• Engage with the game's asynchronous community on Twitter, subreddits, or forums
  • Engage with the game's synchronous community on Discord
  • Participate in art challenges on ArtStation
  • Play with existing assets or submit your own assets on platforms like Unity Asset Store, NexusMods or

Step #2: Self-train/self-teach with online resources

Once you begin to cut your teeth in producing real assets or mods that get real engagement from real players, you begin to create a foundation of knowledge and experience upon which additional instruction can begin moving your progress needle.

What does "progress" mean at this point? That you now may be ready to move beyond the walls of your favorite game into contributing to other games built on similar platforms. Not only will you have begun to familiarize yourself with the expectations of a particular game's community, but you will have also begun to understand the in's and out's of your software tools.

Starting by running cursory searches for your chosen creation tool(s) and environment(s) on free video platforms like YouTube and Vimeo can yield a shockingly rich library of walkthrough content from indie game devs and experienced game devs alike. This content serves as a wonderful entry point into that layer of understanding one level deeper; the only downside is that there is very little accountability baked into the free experience.

If you feel ready for something a bit more hands-on that also may require a small upfront financial investment, game development course offerings within platforms like Coursera, Udemy, and Skillshare provide thorough instruction, detailed tutorials, and accurate assessments to help you hone your expertise in your particular area of focus.

Here is a complete list of the various engines being used by game programmers, game designers, 3D modelers, animators, et al. : List of Game Engines

With these very accessible resources and the right motivations, the world of game development truly is your oyster.

Step #3: Participate in game jams

A game jam is exactly what it sounds like: a semi-competitive "jam session" experience where teams of developers convene to design, build, and release a fully playable game within a set amount of time. Game jams generally comprise multiple teams building around a predetermined theme and winners are usually decided upon at the end of the jams by a panel of judges.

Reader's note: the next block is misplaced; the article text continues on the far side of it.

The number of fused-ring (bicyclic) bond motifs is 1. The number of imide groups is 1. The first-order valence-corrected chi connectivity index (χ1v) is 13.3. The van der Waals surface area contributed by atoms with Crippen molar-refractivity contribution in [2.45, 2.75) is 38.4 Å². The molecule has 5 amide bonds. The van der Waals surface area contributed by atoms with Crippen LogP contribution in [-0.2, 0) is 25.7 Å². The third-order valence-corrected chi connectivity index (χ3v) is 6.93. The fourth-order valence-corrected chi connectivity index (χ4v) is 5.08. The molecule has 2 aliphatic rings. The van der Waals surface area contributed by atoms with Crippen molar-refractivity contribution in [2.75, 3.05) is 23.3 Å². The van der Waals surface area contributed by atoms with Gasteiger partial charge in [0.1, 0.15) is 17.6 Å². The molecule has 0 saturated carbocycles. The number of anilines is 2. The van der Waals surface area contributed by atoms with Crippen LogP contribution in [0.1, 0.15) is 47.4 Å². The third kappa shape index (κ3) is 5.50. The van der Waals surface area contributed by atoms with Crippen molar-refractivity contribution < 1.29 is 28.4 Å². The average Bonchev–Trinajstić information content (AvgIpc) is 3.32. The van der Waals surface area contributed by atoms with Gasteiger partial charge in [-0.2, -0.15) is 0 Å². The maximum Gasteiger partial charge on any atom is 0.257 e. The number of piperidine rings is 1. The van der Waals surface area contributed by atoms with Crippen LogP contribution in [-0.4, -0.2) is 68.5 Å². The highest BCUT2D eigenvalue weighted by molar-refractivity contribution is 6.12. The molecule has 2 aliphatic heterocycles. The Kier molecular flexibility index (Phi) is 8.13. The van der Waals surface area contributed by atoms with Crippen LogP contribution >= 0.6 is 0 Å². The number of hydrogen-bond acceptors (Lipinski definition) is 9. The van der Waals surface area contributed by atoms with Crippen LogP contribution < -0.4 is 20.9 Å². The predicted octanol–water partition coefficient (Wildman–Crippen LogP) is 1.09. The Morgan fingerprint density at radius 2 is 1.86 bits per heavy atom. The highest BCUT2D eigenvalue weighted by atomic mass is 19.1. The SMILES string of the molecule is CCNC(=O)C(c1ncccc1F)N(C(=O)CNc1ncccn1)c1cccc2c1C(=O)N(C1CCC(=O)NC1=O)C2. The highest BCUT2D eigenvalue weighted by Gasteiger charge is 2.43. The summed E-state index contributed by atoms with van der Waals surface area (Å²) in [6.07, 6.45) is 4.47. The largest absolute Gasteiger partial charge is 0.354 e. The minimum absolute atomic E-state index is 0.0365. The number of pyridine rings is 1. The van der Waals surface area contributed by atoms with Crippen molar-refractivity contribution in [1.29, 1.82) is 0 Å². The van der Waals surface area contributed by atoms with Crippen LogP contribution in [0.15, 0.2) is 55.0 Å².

Why do we at Rupie recommend game jams so highly? Because few things scream "draw on what you know" and "lean on each other" quite like building a real game with real people in the face of real table stakes.

The accountability called upon within the game jam pressure cooker helps train key execution muscles around time management, resource management, and deadlines that translate nicely into the broader games industry workforce.

A few great resources for game jams in your area/time zone:

"Sweet! I've made stuff solo & with others IRL — what's next?"

If the game development journey were viewed in its entirety as the original Star Wars saga, the aforementioned steps would be akin to one facet of Luke Skywalker's training with master Yoda on planet Dagobah.

If you're to take anything from this exposé, let it be that the true first step in carving out a career in games is learning not just whether you intrinsically care about contributing to game development, but also how it is you want to contribute through experimenting in safe environments in order to understand where you see yourself in the bigger picture.

With that, stay tuned for Part 2 of breaking into the games industry, where we'll dive into the in's and out's of the preparations needed to start building direct relationships with key folks in the industry.